John Jantsch (17:18): Yeah. So all of my books have been traditionally published. That just was the route that I ended up going. So my role was I'd write the book, turn into manuscript. The editor who had generally acquired the book would say, this chapter needs to go over here or this big chunk doesn't make any sense and send it back to me. Then I would rewrite that, you know, that part of it. And then maybe there would be one more round of that, but then it would go to somebody who's just looking for crap laying here that shouldn't be , you know, you said it this way, that way you said it this way, that way. And then finally it would go to somebody who would just find all the commas and the, you know, dangling part of simples and you know, whatever other kind of stuff they find. But how that that's part of, I guess the benefit of going a traditional route doesn't mean that they're actually good at, you know, at that. But I think a lot of people think that an editor just gets the manuscript in like mates marks and you know, things and they're done. What's the route in self-publishing?

AJ Harper (18:14): Well, this is the challenge. So many years ago, when self-publishing became more accessible and affordable, everybody was excited and you can get more out there. There are no gatekeepers. Yay. But the problem is you can't abandon all those traditional publishing quality standards that or quality controls that you're talking about. Yeah. The developmental or substantive editor. That's what you're talking about. That first person is the person who helps you make sure the book works. And if you skip that person, then the book suffers for it. But the problem is a lot of people just don't know, they have no idea that is an editor they need. And I don't think that the self-publishing industry is very forthright about the fact that they need it. Yeah. Yeah. I don't blame them. It's the most expensive kind of editing to pay for and it takes so longest. So if you're focused on speed and, and low cost, you're not gonna say, Hey, you need this editor. Yeah. But you do need that editor and you can get it your own if you're self publishing. Yeah. There are many people who do that freelance. Yep. So it's, if there's no reason why you can't get that person to come in and help you.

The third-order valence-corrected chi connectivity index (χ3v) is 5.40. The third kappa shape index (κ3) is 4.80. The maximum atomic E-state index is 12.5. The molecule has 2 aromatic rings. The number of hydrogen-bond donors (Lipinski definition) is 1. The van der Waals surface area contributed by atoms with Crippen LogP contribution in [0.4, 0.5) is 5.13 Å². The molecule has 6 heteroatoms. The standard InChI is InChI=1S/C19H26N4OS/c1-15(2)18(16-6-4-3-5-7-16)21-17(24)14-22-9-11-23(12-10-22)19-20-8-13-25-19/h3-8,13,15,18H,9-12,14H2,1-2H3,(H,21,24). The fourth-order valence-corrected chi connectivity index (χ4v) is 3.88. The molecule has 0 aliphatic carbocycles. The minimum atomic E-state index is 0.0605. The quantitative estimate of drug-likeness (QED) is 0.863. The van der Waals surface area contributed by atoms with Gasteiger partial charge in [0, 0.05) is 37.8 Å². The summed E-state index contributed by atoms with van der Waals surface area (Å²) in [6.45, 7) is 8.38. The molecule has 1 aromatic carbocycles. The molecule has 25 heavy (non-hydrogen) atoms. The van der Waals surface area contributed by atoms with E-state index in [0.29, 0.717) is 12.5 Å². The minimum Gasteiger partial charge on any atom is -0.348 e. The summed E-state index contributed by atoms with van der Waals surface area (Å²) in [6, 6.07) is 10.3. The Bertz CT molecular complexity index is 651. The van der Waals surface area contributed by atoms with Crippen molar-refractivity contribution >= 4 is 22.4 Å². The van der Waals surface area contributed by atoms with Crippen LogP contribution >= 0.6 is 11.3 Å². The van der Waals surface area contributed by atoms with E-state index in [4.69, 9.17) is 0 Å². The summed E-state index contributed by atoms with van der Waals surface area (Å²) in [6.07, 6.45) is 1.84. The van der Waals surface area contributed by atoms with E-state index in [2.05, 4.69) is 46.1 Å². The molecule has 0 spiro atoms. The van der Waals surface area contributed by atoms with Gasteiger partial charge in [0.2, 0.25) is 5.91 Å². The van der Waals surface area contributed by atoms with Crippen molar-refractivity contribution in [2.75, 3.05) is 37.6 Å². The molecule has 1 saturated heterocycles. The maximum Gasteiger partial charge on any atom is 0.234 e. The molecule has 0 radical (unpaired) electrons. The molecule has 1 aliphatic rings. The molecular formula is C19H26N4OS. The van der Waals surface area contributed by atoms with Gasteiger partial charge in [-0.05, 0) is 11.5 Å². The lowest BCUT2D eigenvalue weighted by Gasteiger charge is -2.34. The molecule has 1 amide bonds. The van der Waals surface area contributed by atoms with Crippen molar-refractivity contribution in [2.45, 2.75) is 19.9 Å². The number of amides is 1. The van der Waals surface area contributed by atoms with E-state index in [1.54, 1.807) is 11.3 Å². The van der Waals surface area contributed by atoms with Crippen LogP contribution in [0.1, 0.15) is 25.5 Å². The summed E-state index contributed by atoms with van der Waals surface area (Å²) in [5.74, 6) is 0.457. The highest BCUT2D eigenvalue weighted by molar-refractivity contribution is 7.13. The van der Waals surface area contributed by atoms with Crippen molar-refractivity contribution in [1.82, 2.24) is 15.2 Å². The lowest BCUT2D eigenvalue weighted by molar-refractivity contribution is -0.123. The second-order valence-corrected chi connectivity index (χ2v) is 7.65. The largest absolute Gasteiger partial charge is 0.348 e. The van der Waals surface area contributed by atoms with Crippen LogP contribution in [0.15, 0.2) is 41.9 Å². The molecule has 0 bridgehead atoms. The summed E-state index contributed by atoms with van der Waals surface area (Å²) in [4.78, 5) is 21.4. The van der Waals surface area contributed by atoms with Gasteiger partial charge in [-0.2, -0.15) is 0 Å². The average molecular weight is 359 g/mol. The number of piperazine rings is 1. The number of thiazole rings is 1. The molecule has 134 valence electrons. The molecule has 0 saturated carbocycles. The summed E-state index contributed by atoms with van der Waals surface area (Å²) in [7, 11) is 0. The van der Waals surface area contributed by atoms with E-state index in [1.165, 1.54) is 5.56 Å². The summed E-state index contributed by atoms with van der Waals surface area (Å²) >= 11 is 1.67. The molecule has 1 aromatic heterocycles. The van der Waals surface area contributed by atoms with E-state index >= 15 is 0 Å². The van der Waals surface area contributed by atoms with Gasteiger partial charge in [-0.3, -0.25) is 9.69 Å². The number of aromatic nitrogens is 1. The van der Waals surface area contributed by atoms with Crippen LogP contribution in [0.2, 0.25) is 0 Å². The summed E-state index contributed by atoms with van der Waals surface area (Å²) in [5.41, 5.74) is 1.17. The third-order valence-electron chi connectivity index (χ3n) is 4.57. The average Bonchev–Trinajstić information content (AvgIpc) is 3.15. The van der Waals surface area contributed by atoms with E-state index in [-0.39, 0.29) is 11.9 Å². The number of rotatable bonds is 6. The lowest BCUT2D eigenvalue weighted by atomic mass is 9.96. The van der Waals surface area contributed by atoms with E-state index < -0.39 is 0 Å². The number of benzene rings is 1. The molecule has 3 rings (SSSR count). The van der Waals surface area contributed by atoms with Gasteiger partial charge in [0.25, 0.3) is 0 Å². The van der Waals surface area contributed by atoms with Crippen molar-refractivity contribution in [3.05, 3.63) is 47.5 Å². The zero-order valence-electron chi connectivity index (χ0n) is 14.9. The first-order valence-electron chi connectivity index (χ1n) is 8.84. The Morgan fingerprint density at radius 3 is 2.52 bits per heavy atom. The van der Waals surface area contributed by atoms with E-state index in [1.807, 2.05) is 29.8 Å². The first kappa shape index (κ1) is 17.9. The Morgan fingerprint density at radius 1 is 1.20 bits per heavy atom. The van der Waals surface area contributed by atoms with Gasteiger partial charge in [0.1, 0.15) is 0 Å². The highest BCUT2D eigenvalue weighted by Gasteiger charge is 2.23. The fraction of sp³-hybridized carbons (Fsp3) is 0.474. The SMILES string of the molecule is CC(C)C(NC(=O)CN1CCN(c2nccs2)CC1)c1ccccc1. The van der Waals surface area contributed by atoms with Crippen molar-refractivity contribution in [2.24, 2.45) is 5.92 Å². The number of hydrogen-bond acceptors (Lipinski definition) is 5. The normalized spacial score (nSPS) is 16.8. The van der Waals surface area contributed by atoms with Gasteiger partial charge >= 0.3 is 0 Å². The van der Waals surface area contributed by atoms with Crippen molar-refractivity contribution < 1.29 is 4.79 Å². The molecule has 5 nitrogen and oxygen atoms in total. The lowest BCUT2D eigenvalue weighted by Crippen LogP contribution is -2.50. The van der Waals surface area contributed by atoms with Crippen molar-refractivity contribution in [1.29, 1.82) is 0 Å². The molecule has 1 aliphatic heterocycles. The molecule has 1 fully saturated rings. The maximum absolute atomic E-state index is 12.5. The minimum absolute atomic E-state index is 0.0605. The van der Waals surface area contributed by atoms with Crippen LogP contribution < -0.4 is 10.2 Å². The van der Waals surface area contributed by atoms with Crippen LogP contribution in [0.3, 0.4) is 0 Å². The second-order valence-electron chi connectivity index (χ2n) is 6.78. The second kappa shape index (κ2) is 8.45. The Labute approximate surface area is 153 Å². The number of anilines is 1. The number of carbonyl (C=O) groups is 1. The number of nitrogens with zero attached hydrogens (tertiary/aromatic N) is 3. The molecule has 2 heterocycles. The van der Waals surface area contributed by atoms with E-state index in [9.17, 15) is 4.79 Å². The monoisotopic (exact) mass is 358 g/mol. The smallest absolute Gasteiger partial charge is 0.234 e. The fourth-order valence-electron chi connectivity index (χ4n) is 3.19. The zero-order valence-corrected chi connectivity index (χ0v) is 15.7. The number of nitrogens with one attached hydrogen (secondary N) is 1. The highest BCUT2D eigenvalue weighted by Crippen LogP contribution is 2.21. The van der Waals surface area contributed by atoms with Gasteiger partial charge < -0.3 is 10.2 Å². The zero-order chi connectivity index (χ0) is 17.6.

John Jantsch (19:19): So one of the things you talk about in the editing process is editing for connection. And I think that is probably the hardest, because that requires a level of understanding what I do, what I'm trying to get across, who I'm getting it across to. How do you do that as an editor who you're a ghostwriter? I mean, a lot of what you're doing is extracting somebody's mind and then putting it on the page. I mean, to me that seems like a daunting process of understanding somebody's, you know, voice understanding somebody's, you know, mind and then, you know, editing for that, you know, that final reader having said all that now I'm gonna really confuse you. Maybe that's actually better done by somebody else.

AJ Harper (20:06): Maybe it's better. What, well, I

John Jantsch (20:07): Didn't hear the last part. Well, I guess what I was saying is, you know, my biases that we, you know, that part only I can do, right. Because I know who I'm, you know, and yet I think that's a, an absolutely essential part. And I'm wondering if maybe that distance that an editor or a ghostwriter might have, would actually be beneficial.

AJ Harper (20:27): I don't know. I mean, I only, I co-write with Mike still, but I don't ghost write anymore. And haven't for about five, six years at the time, you know, I often had an editor, right. So I'm the ghost. And then there was another editor. So I was been, but I really do believe that it's the author, whether they're using a ghost or not, that needs to go in and make sure that it connects to their reader. Yeah. Because they know their reader and the editor doesn't, and this is something that comes up a lot since we're talking about Mike in his books where the editor might say, Hey, I, you know, I don't think you need so many stories or I don't think you need to repeat this piece of encouragement. And Mike and I will go back and say, well, actually the reader does actually need this here because this is their, what matters to them. And this is what we hear about from readers. Yeah. And they're, it doesn't mean you're always pushing back, but to have knowledge of what matters to your reader helps you in that editing process.